It didn’t last forever, though. I had to quit taking preventive meds and when I did that my migraines went chronic again. Now I have a specialist that’s just two hours away. I have migraines about eight days a month, but that’s better than 25.

PR: You follow what’s happening in migraine and headache news and research closely. What are you most excited about?

TR: One thing I’m excited about is the campaign to raise $36 million for migraine research. One of the problems of developing treatments is that we don’t know the path of physiology of a migraine. It was thought that blood vessels dilated in brain, and now they’ve discovered that cortical spreading depression occurs before any vascular involvement. I’ve seen PET scans of people having a migraine with no vascular involvement. That’s real progress in getting this figured out. The work that Dr. Andrew Charles at UCLA is doing that’s just invaluable research.

[Dr. Charles and other migraine researchers] aren’t just brilliant, but nice, kind, caring men, too. They really care about these patients. Hopefully there will be a breakthrough for treatment for acute and preventive treatment involving CGRP calcitonin gene-related peptide. That looks promising.

Also, triptans like Imitrex have contraindications for anyone with stroke or heart issues so that leaves out a big part of the population. If that research pans out [to develop a drug that migraineurs with these conditions could safely take], that would be a huge step forward for those people.

There’s a big debate in the field about whether a couple of surgical procedures being done should be considered, or should they be a last resort. This was a debate at the International Headache Congress in June. One of the surgeries cuts muscle around nerves nerve decompression surgery.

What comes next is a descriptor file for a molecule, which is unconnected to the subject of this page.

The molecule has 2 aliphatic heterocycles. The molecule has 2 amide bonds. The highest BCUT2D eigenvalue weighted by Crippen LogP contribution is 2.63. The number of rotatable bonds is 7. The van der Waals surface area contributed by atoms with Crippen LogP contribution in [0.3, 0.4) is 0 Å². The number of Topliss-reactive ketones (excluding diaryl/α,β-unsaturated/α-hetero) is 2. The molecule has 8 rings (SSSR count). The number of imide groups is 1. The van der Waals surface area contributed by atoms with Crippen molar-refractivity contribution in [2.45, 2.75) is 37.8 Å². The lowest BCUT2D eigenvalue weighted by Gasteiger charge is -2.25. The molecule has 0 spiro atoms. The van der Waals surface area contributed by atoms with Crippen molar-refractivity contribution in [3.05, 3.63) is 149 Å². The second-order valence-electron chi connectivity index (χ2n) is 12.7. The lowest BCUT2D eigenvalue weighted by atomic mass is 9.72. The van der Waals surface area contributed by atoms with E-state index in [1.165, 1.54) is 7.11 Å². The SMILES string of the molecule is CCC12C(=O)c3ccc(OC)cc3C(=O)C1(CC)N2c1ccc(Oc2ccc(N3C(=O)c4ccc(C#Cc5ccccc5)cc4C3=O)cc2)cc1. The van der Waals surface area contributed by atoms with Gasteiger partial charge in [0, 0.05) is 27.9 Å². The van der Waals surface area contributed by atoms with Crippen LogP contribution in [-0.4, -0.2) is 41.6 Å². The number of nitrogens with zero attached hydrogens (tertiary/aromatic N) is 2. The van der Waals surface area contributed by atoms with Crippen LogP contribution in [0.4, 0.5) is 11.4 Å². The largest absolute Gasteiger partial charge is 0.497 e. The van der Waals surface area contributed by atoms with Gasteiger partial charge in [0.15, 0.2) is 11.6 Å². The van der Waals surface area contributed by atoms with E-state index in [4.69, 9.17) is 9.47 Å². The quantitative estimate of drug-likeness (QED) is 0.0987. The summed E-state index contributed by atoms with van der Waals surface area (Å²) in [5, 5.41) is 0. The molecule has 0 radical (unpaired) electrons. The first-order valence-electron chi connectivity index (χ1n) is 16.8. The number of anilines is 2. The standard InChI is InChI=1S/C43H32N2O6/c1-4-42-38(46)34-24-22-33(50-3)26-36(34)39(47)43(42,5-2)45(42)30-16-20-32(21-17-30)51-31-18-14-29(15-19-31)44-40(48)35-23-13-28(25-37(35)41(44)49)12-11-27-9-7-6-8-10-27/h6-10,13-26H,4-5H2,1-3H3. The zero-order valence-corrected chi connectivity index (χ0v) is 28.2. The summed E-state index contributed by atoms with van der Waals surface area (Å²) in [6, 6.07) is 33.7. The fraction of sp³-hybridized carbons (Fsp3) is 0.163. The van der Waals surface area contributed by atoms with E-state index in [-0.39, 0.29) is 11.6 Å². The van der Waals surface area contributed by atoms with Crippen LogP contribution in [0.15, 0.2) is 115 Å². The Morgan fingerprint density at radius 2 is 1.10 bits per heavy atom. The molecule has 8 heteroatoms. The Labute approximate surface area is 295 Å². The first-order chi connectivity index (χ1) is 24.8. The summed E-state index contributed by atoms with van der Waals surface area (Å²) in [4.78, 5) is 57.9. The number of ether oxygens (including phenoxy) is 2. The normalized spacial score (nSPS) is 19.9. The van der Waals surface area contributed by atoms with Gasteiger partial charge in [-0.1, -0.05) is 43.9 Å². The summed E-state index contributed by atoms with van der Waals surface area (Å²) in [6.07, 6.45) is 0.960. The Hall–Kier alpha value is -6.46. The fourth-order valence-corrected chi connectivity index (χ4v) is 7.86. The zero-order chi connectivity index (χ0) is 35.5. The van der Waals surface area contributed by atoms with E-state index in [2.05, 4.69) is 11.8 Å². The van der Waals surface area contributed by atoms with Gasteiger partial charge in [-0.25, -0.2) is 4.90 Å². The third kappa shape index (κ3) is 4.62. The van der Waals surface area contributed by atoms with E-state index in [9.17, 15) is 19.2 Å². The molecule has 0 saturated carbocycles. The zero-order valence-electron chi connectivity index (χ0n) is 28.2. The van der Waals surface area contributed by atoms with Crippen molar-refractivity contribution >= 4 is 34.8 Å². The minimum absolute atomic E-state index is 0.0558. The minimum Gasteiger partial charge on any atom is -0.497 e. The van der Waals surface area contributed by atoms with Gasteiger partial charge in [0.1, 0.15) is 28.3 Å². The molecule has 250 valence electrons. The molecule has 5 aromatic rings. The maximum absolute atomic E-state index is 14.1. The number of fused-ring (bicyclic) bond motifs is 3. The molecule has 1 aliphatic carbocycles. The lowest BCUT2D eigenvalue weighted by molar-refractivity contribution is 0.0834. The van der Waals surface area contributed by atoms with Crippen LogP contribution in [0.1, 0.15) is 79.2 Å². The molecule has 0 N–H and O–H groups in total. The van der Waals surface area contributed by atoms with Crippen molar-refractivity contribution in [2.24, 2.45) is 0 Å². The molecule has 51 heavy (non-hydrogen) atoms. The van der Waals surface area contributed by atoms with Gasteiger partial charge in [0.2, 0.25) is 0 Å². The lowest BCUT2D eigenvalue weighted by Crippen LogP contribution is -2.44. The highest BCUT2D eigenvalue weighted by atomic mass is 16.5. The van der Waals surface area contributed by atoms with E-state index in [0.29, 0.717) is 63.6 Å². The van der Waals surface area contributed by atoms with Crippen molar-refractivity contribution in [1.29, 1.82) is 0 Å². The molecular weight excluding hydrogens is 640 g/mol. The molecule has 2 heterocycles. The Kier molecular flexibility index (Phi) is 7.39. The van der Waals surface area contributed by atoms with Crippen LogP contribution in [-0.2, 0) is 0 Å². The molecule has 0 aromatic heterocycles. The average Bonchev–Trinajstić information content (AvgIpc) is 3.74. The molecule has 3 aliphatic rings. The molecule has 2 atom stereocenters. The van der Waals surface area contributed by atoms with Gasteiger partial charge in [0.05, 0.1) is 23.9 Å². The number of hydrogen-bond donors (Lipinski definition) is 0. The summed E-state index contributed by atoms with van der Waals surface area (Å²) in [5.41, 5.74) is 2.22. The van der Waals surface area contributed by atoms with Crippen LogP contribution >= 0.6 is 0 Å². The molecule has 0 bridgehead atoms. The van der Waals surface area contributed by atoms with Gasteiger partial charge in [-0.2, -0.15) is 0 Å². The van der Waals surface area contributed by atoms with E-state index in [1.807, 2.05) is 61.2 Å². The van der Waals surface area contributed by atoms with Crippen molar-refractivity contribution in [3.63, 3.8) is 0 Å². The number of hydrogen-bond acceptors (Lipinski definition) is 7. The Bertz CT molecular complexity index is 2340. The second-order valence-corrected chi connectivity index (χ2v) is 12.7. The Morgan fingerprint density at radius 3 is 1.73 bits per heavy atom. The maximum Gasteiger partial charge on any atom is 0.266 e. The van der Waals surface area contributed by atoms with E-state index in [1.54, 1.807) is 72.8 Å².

Then there are neurostimulators, implantable devices that are not FDA approved for migraine, so most insurance companies won’t pay for them. They are also being over-hyped and they too are not cures and don’t stop all migraines. I was talking to a woman this week and she has one and she’s grateful for it, but she still has migraines. There’s no quick fix, there’s no magic pill, there’s no cure for this disease and it can take time, but if you get to the right doctors, you can get your trigger management plan in place until you get your life back.

Too often people don’t take into account what their triggers are. If they know something [like a food or alcohol] is a trigger and they didn’t avoid it, that’s on them.

PR: Tell us more about the 36 Million Campaign.

TR: The fact is that we can’t sit back and wait for the government to increase research funding. We’re going to have help raise the money. We want to raise an average of $1 per migraineur (there are approximately 36 million Americans with migraines). If everyone would give what they can, we’d get there. This is being led by David Dodick, M.D., a neurologist at the Mayo Clinic and president of the American Headache Society, and Cindy McCain is a spokesperson.

I don’t think they’ve narrowed [a research agenda] down yet … As far as I understand, Dr. Dodick’s goal is to get $36 million for basic research … There are over 100 medications that people use for migraine prevention, but none of them not one was developed for migraine. They were all “hand-me-down” drugs that were developed for things like heart problems or seizures.

PR: What’s the question about migraines you get more often than any other?

TR: ‘I’ve tried everything; now what?’ Chances are they haven’t tried everything but they’ve tried everything their doctor knows about. It takes about a 3-month trial to really know what works. I calculated it and if you tried everything on the list [of possible treatments for migraine] it would take in excess of 25 years.

Three migraineurs have taken their lives this summer. And it’s mainly losing hope. We can’t let this disease win. We can’t cure it, but getting to a doctor who really knows what they’re doing, and by having stubbornness and patience, we can manage it.

I know what it feels to feel hopeless like that. In 2000 that was me. I couldn’t work, I had two kids at home, I couldn’t do things with my kids or my husband; migraine had taken my life. I took it back.

Four of my grandchildren have migraines. I’m bound and determined that things will be better for them than for me. They will be better.

How do you cope with your migraines or headaches? What advice have you gotten or shared that has helped the most?

–Interview conducted by Lorie A. Parch

Photos courtesy of Teri Robert